The first chemo you’re feeling good; then, going into your second or third round of chemo, you start to lose your hair, and it’s shocking at first because it’s coming out. You put your hand through it and you have a lump of hair in your hand.
The other side effects were more nausea and fatigue. They give you medication for that, but it still hits you like a brick. You’re miserable. You lose your taste. Everything you eat tastes like metal. It gets bad, but it’s doable.
You can survive it. But there were some really low points, and that’s where my daughter stepped into the caregiver role. ... My husband worked nights, and she was the one that was here, so she got to experience all those things with me. She and I would Google what we could to figure out what works. We bought ginger and different teas. We just researched and tried to find what could help alleviate the symptoms.
Can you dive more into your relationship with your daughter?
My daughter and I have always had a close relationship. We started a party-planning business about five years prior to the cancer diagnosis, so she and I worked together.
She was the first person that I went to when I discovered the lump. Her initial reaction was “Oh, maybe your bra is too tight or something under your arm, you know ... it’s nothing.” So, we went on with the day and worked a 50th birthday party that night. But within the next couple of days, every morning I woke up and I would feel if it was still there, and it was, so I needed to process it and then make the decision to share it with the rest of my family members.
And how did writing a book come to life?
The following February, I turned 50, and at my birthday party I made the announcement. It came out of nowhere. Everybody was there, and they were excited. When we got home later that evening, my daughter asked me, “Oh, so we’re writing a book?”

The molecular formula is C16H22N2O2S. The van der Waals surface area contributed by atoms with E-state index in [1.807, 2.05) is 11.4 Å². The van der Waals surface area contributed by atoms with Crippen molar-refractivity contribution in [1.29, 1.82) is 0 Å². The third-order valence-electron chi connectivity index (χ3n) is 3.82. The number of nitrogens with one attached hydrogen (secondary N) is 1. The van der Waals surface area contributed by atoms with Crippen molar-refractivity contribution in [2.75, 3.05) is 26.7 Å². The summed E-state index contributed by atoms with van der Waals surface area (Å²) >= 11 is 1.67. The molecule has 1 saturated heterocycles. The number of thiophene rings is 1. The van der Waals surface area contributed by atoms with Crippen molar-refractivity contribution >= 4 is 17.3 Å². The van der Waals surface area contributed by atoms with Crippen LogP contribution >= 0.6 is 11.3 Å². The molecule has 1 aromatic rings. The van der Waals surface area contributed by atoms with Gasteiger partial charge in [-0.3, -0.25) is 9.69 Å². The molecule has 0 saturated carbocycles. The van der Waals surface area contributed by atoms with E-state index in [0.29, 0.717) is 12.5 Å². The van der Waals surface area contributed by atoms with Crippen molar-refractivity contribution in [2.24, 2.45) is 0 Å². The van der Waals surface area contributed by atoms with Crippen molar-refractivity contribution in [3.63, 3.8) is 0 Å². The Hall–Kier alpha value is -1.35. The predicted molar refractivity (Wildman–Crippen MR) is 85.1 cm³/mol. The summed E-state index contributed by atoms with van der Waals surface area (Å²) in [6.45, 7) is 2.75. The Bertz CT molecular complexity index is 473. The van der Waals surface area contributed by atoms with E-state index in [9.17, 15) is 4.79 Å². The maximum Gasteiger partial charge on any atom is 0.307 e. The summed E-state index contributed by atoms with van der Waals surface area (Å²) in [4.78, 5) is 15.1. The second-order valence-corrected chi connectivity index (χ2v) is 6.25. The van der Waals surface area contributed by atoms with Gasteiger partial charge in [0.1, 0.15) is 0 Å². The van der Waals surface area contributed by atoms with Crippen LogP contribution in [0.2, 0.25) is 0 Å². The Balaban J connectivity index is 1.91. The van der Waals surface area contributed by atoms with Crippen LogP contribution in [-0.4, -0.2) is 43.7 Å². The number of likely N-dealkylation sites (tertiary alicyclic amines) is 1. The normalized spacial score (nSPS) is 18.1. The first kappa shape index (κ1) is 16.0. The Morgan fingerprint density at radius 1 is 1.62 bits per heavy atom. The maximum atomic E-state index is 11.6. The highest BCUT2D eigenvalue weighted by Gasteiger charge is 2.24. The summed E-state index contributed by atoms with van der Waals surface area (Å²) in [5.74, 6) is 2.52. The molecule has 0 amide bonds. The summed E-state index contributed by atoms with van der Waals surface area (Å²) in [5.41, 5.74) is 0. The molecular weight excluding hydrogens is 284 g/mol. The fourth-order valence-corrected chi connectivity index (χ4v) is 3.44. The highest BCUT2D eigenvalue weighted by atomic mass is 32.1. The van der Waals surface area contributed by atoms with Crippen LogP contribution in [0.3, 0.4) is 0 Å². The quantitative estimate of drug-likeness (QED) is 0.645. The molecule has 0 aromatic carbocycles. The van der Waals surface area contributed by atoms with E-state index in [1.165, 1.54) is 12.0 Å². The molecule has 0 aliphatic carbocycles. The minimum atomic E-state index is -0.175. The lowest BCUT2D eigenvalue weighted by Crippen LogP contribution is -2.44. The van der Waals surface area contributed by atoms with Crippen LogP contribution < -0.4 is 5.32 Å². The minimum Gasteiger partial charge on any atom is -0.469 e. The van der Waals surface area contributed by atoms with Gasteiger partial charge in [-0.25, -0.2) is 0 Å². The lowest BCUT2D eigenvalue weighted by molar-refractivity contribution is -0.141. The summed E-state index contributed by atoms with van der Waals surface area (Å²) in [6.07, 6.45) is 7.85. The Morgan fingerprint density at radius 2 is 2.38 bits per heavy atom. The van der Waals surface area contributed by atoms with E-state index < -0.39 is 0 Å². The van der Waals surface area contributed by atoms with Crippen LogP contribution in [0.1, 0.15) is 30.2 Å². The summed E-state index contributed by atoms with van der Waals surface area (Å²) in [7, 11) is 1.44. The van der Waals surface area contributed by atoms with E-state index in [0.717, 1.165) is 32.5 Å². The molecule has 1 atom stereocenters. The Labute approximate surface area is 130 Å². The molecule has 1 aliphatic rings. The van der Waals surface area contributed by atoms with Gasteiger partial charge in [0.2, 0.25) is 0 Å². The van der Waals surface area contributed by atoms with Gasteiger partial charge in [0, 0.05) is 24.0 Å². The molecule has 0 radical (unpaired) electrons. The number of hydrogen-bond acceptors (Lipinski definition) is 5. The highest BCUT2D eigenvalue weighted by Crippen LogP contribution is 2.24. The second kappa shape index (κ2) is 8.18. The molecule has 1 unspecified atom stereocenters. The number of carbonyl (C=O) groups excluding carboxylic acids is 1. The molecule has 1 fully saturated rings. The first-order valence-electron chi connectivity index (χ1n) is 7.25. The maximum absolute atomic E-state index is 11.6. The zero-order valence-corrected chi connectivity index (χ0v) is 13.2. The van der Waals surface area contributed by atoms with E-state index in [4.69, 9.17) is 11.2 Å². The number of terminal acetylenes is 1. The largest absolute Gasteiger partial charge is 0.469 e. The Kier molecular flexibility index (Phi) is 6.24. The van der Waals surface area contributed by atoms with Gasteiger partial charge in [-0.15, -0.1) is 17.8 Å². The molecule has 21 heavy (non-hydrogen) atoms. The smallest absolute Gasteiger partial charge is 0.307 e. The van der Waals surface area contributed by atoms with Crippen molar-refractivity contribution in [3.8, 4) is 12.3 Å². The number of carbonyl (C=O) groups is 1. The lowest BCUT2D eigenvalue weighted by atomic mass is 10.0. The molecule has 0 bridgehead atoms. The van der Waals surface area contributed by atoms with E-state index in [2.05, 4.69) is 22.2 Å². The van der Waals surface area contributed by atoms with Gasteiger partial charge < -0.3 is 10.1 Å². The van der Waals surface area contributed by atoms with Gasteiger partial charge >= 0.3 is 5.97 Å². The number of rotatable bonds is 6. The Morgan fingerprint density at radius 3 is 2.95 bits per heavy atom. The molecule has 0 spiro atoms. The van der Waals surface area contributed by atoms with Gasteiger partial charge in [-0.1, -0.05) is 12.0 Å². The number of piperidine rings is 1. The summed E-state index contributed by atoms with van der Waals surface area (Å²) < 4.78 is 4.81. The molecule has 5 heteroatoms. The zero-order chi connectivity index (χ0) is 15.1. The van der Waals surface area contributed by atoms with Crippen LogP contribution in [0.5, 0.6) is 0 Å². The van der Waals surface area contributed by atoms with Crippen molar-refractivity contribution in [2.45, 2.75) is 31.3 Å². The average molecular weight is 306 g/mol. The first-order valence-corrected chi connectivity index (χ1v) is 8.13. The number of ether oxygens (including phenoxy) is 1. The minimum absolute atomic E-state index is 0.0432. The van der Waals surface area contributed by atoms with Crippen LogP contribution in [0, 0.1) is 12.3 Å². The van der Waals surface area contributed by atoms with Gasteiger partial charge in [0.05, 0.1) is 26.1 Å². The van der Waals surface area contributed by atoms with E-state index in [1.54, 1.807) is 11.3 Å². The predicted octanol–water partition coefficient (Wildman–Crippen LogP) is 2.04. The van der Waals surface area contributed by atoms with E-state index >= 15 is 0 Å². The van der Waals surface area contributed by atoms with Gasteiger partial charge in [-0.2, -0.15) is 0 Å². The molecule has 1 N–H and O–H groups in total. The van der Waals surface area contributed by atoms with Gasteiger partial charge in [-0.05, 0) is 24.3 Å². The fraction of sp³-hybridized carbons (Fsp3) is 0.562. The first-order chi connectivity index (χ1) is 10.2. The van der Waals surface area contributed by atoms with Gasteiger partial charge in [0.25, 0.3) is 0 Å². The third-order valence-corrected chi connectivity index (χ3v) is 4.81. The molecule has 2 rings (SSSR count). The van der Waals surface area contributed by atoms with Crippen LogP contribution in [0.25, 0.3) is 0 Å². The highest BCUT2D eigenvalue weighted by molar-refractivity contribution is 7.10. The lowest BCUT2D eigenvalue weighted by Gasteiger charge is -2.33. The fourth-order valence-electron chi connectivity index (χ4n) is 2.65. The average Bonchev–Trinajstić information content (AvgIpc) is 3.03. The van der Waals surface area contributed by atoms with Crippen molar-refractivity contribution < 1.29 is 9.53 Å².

We would put topics in a bowl, and at night or on weekends or whenever we had free time, we would just pull a topic and start writing about it, because I wanted her to write about how she felt and I write what I felt without us talking about it before.
When we finished everything, we went to Starbucks and swapped notes. It was a very eye-opening experience for me because I didn’t realize how she really felt and what she was really going through and vice versa.
What can readers expect from “Surviving Pink”?
If you told me that by the age of 50 that I would have a breast cancer diagnosis, four rounds of chemo and a 22-year-old daughter stepping up as my caregiver, I would not have believed you.
But I was not sad, because I was thankful that I was surviving. “Surviving Pink” offers information, inspiration and encouragement for anyone going through a life-altering diagnosis.
My diagnosis was breast cancer, but for so many, it could be cancer, diabetes, heart conditions. It could be anything that kind of knocks you off the journey you had planned.
Do you have a life motto?
Never, never, never give up. There is hope even when your brain tells you there isn’t. You have to believe that there is hope. And you must keep going.